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Viktor Katona

Viktor Katona

Viktor Katona is an Group Physical Trader at MOL Group and Expert at the Russian International Affairs Council, currently based in Budapest. Disclaimer: views set…

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Russia’s Nuclear Sector Is Surging

Nuclear

The nuclear sector is undergoing a massive transformation...

Regions previously in the avant-garde of nuclear design and technology are losing interest on the back of a post-Fukushima scare, while new regions—with Asia and Africa in the forefront—set their sights on nuclear.

Yet Russia, a country with a long-standing nuclear tradition (63 years ago it was the first ever to generate electricity for a power grid at the Obninsk nuclear plant) is still keen to remain in the game. Moscow wants to make use of its rivals’ weakness and magnify its market share. In contradiction to the tenets of mainstream economics, the rise of Russia’s Rosatom State Atomic Energy Corporation came about as a result of massive state centralization and unification.

Ever since the creation of Rosatom in December 2007, under the aegis of which more than 350 business units were merged to form a single nuclear holding, the stagnation of the 1990s and early 2000s came to a halt. Gradually clinching one deal after another, the water-parting line of Rosatom’s international surge can be put down to 2014 when the company’s international reactor-building portfolio grew from 19 to a massive 29.

Currently, roughly 60 nuclear reactors are being built all over the planet. Of them, Rosatom is constructing more than 20 abroad, on top of the 7 that the Russian company currently erects at home.

It must be noted that most of the plants being constructed now are replacing older ones, yet this in itself is a sign of change, as most of Russia’s RBMK nuclear portfolio was built in the 1970s and was bound to be decommissioned at some point of the previous decade. Related: Russia And China Continue To Boost Oil Ties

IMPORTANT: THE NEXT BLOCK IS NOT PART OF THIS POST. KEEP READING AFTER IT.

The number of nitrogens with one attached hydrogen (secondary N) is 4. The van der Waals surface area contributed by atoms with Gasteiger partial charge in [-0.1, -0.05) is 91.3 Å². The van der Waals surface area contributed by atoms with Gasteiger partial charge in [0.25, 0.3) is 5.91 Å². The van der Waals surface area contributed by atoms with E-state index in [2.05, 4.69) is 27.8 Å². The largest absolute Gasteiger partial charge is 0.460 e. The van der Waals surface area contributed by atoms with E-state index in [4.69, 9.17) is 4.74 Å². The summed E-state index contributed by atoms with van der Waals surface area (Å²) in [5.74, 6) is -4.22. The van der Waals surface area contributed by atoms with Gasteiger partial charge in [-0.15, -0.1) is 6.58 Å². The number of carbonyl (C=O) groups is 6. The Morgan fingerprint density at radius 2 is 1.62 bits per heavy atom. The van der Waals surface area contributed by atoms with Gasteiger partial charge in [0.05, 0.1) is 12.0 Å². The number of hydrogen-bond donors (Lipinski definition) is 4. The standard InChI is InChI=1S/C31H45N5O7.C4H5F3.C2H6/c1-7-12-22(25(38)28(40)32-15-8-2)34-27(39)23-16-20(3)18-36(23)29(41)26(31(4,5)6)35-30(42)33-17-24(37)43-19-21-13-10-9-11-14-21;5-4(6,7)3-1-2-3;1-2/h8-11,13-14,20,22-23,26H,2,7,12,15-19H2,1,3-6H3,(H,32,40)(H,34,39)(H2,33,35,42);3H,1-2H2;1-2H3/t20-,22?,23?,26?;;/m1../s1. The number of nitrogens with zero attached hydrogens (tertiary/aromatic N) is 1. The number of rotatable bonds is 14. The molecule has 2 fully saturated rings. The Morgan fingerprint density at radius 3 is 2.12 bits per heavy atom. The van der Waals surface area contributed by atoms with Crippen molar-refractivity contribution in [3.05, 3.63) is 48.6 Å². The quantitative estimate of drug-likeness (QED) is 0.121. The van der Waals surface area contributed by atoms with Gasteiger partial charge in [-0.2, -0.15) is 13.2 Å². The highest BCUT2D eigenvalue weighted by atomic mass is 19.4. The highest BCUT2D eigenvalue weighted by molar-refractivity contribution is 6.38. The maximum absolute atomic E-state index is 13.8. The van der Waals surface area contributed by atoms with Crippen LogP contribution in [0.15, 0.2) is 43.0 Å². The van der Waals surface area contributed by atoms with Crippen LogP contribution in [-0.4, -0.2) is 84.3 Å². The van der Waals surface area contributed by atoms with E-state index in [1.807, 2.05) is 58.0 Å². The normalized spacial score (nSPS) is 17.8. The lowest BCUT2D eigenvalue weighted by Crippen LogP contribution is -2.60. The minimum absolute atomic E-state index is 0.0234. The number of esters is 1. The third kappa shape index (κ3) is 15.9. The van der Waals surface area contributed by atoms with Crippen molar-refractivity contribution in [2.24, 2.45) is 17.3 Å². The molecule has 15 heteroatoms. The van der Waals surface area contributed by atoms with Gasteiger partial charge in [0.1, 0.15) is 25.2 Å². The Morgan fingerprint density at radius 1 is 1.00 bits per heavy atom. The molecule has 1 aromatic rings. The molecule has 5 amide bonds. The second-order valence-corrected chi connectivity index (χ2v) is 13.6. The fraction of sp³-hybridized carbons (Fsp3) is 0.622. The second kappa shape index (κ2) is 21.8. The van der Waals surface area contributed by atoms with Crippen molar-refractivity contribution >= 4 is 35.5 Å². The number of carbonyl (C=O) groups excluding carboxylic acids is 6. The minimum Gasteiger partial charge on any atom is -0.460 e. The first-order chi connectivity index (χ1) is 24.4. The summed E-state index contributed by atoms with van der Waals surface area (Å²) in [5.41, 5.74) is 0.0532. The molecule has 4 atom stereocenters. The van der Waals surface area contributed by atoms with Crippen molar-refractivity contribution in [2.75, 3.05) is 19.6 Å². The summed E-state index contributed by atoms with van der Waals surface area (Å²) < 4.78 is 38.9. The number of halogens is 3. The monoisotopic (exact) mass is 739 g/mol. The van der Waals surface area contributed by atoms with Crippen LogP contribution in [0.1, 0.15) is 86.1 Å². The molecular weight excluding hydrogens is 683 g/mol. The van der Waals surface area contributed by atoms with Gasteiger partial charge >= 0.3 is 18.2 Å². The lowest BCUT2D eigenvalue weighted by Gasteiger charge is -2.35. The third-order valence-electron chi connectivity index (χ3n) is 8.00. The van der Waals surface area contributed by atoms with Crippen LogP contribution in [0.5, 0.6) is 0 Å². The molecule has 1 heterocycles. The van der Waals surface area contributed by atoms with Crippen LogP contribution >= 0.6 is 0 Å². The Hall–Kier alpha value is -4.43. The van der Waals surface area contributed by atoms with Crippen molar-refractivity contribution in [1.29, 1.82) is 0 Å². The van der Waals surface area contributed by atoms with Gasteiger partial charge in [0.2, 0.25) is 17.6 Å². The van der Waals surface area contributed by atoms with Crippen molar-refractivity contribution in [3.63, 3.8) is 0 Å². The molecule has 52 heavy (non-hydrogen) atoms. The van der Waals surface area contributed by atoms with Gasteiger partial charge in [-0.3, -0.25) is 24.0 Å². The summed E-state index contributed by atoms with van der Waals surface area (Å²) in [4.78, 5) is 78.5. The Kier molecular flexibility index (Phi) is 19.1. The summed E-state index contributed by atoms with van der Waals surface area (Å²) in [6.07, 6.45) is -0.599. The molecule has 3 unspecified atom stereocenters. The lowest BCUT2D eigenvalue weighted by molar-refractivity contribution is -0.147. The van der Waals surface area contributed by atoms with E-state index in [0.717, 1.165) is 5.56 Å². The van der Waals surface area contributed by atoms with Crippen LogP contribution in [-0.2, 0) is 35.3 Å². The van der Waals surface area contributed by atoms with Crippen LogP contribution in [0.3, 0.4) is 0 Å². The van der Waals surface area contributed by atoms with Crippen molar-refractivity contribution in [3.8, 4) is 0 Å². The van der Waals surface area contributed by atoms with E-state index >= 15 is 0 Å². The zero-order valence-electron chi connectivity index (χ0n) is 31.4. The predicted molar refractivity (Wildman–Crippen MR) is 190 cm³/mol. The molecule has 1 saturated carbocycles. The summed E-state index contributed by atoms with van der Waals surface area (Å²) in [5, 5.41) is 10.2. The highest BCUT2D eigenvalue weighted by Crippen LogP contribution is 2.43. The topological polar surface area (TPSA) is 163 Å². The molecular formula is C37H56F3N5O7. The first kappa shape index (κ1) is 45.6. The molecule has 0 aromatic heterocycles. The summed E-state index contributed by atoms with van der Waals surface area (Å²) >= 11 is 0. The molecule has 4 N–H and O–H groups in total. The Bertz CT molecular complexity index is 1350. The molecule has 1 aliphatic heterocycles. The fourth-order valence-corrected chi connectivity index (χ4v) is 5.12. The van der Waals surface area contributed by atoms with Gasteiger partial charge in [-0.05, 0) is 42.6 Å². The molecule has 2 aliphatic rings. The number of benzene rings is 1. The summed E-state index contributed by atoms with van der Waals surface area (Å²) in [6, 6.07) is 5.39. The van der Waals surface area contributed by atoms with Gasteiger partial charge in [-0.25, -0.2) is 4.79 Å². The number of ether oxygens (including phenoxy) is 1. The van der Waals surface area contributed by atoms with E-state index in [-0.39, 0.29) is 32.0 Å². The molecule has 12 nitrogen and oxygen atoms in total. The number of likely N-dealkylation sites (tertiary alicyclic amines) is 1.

Still, this is just a transitional assessment of the state of affairs in the nuclear industry where Russian preponderance in reactor sales and technical assistance will inevitably increase beyond the current 60 percent, as the Russian government has decreed the construction of 8 new nuclear plants (11 reactors) by 2030, to be carried out concurrently with Rosatom’s expansion on international markets.

The latest flurry of activity happened in Northeast Africa, where both Egypt and Sudan have signed up to the construction of Russian-designed and built reactors. Only two years have passed since the Egyptian and Russian prime ministers concluded a deal on the construction of four nuclear units at the Dabaa site, and statements of high-ranking officials indicate the two sides might enhance their nuclear cooperation by agreeing on the construction of a second nuclear plant.

Rosatom is also set to build Sudan’s first-ever nuclear plant. Preliminary surveys to determine the construction site began in September.

Russia’s technological advances add to Rosatom’s expansion plans. The company brought out six different types of reactors in the last 20 years, while Westinghouse, the American nuclear flagship, brought out only one during double that time.

Apart from pressurized water reactors, sodium- and lead-cooled fast reactors, Rosatom is also finishing off with the implementation of the world’s first-ever floating nuclear power station, to be used along Russia’s Arctic coast; the first will be brought online in late 2019, near the Chukchi Peninsula port of Pevek.